This is not a comment I have heard in a long time, but was quoted to me today.
When BT introduced SFI (Special Faults Investigation) it was a cunning way to charge people for fault repair. The underlying issue being the grey area of how well a modem works on a copper pair which had lead to lots of wasted engineer time and BT wanted to recover that. Rather than fix the underlying issue of the product they sold having a grey area (something fixed by BT supplied modems on FTTC), they decided to charge for engineering investigations and launched SFI. Like many, we think SFI pushed the cost too far away from BT and there has been an ongoing battle between ISPs and BTs for many years now. In practice BT charge if they fail to find a fault in BT's network even though the service was always sold as charging if proved to be a fault in the end user's or customer's control.
There have been many stances taken by each side in this ongoing arms rate. For your amusement, at one point in this arms race BT claimed the SFI charge was for inspecting customer equipment and that a visual inspection was done by the engineer - that led to us instructing customers to remove and hide all of their equipment thereby thwarting BTs argument. The arms race moved on.
Even so, the "SFI2 is an optional extra service" is one I have not heard for some time. The standard argument and counter argument for this are as below
BT: We will, of course, fix faults, but when we can't find a fault using our remote testing you have the option of ordering an extra service to investigate if there really is a fault. If it turns out it was a BT fault after all, we don't charge you for this extra investigation, but otherwise we do if it was customer equipment causing the problem after all.
ISP: We can demonstrate that there is clearly a fault in the service, even though your tests don't see it. We have done lots of investigation already and already replaced all end user equipment. Here, look at out findings - you can see a fault, now fix it, please.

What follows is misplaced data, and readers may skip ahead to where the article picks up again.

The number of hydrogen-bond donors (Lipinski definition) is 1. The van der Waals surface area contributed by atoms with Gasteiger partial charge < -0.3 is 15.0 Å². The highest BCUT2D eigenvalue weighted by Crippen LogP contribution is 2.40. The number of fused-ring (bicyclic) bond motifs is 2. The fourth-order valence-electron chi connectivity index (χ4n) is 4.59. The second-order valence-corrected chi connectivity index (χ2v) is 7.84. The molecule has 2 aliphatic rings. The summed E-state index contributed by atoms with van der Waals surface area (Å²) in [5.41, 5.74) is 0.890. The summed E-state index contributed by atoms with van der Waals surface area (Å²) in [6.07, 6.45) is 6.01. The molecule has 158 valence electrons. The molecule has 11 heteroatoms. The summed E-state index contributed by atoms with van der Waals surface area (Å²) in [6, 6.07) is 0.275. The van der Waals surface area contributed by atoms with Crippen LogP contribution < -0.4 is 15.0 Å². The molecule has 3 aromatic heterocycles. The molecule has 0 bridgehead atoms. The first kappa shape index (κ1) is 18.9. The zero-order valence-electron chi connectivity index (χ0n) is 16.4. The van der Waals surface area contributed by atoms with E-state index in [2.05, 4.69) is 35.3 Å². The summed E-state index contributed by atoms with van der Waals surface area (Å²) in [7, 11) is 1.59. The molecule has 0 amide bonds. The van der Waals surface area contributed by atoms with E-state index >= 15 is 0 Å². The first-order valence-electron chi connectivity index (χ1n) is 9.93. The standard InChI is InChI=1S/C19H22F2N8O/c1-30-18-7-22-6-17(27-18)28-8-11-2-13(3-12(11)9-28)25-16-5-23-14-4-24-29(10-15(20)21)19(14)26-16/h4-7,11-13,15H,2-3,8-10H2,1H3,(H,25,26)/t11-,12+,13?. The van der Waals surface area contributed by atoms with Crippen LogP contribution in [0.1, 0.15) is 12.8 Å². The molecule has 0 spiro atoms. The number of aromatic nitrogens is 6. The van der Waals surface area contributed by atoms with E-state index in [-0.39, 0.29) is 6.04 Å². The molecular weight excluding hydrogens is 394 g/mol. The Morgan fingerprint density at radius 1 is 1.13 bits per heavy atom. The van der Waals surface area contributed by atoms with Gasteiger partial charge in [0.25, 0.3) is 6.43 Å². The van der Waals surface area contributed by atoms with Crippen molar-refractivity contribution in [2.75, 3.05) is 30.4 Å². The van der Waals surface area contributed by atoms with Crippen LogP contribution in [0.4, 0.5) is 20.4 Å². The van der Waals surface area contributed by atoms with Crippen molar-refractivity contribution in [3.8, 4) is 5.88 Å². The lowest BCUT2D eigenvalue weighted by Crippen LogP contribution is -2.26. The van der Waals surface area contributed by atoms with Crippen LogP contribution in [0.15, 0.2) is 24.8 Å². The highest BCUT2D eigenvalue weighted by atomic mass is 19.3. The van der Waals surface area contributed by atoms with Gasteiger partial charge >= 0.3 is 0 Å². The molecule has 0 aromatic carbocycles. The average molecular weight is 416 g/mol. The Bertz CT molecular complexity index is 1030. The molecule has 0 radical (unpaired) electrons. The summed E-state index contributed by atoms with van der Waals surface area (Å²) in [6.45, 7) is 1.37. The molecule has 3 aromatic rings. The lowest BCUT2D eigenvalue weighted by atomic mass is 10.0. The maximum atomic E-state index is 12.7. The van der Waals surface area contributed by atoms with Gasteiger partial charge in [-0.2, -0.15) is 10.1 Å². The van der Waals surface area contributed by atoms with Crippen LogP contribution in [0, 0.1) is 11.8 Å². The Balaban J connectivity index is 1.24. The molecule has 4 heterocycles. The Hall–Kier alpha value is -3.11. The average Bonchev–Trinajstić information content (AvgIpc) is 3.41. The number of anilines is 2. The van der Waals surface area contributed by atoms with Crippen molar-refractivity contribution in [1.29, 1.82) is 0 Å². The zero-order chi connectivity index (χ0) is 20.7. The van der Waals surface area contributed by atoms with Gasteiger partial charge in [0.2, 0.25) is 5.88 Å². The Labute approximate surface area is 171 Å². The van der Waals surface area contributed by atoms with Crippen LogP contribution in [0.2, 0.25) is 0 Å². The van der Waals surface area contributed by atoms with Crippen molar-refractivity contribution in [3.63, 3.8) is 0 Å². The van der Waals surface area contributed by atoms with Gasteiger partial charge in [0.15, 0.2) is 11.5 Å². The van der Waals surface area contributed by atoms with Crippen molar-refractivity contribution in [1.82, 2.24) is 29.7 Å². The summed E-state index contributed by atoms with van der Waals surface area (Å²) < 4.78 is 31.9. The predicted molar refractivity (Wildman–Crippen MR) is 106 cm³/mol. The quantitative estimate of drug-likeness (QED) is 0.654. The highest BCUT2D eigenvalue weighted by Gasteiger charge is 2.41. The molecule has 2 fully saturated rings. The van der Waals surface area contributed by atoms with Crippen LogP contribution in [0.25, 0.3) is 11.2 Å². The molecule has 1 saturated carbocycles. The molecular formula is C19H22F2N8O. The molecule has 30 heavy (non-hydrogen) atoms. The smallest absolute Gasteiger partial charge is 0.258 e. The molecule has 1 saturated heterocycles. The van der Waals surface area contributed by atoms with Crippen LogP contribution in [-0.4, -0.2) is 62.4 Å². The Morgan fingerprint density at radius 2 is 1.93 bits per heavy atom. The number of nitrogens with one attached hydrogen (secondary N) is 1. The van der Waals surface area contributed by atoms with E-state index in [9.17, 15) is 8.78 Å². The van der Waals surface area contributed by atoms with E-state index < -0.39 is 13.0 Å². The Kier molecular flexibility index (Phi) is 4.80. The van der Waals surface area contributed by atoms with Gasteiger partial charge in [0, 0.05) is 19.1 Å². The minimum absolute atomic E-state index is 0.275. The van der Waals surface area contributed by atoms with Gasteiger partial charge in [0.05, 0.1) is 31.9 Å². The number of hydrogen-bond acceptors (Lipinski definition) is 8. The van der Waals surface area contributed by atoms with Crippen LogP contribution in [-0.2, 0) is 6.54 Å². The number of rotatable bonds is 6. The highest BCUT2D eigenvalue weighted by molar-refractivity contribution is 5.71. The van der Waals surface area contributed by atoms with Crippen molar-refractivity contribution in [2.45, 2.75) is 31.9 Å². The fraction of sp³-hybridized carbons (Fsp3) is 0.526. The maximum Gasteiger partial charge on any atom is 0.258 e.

BT: We won't do anything unless you book an SFI2 engineer (for which we might charge you)
ISP: But SFI2 is optional - we don't have to order it. So we take the option not to. Now, are you refusing to fix this fault?
The conversation degenerates in to repeats of "no, not refusing to fix, but you have to order SFI2" and "if you are not refusing to fix it, then just fix it, no we are not ordering SFI2 as it is optional" and eventually "fix it! fix it! fix it!" (literally, in one case).
It is hard work, but the final result is usually BT booking an engineer which we, obviously, refuse to pay for because we did not order the extra optional service.
It was not a very good time, so it rather odd that BT have now moved back to this stance with their latest statement in an email (as reported to us by our account manager - who is a good guy).
This all came up because BT have come up with a new policy with regard to SFI disputes. Basically, if we have reported a fault, and they have sent multiple SFI2 engineers, and eventually they actually find a fault and fix it within BT's network, they don't charge for that final SFI2 engineer. The policy used to be that they would also not charge for all of the wasted previous SFI2 engineers, but the change of policy is that they now will charge for all previous engineer visits where no fault was found.
Now, this is, obviously, totally wrong. If there is a fault, as the final engineer confirmed existed, and it is within BT's network, then obviously it is up to BT, at BT's cost, to fix that fault. A working service is what we pay for in the first place.
If previous engineers failed to find the fault, then that is BT wasting our time (and our customer's), so if there is anything to pay it should be BT paying us compensation for that wasted time (so we can compensate our customer, who may have had to take time of work, etc).
There is no way on earth we would pay BT engineers for failing to find and fix a BT fault.
We have said this one will go to arbitration, or even court, if they do not fix this broken policy.
Let's see how it goes, but I warn other ISPs to check this new policy out. It is supposedly briefed via account managers, but we have not seen any such briefing.
P.S. BT have asked for some discussions that don't go on my blog. This is no problem, and I am pleased that my blog is taken seriously. I am happy to work with BT to resolve issues by whatever means we can. An off the record meeting is always possible and sometimes useful. We normally try to work with BT before blogging stuff anyway, and I have previously blogged about cases where we have worked with BT successfully. But there are, of course, cases where other ISPs need to know what is going on and present a united front to BT - so there will be cases, like this blog, where I feel it is important to spread the word, within the bounds of confidentiality agreements, obviously.
My air-con can have a temperature set and aim for it. It has a wide range of ± a few degrees which I don't like. It is not setting tempe...
Broadband services are a wonderful innovation of our time, using multiple frequency bands (hence the name) to carry signals over wires (us...
For many years I used a small stand-alone air-conditioning unit in my study (the box room in the house) and I even had a hole in the wall fo...
It seems there is something of a standard test string for anti virus ( wikipedia has more on this). The idea is that systems that look fo...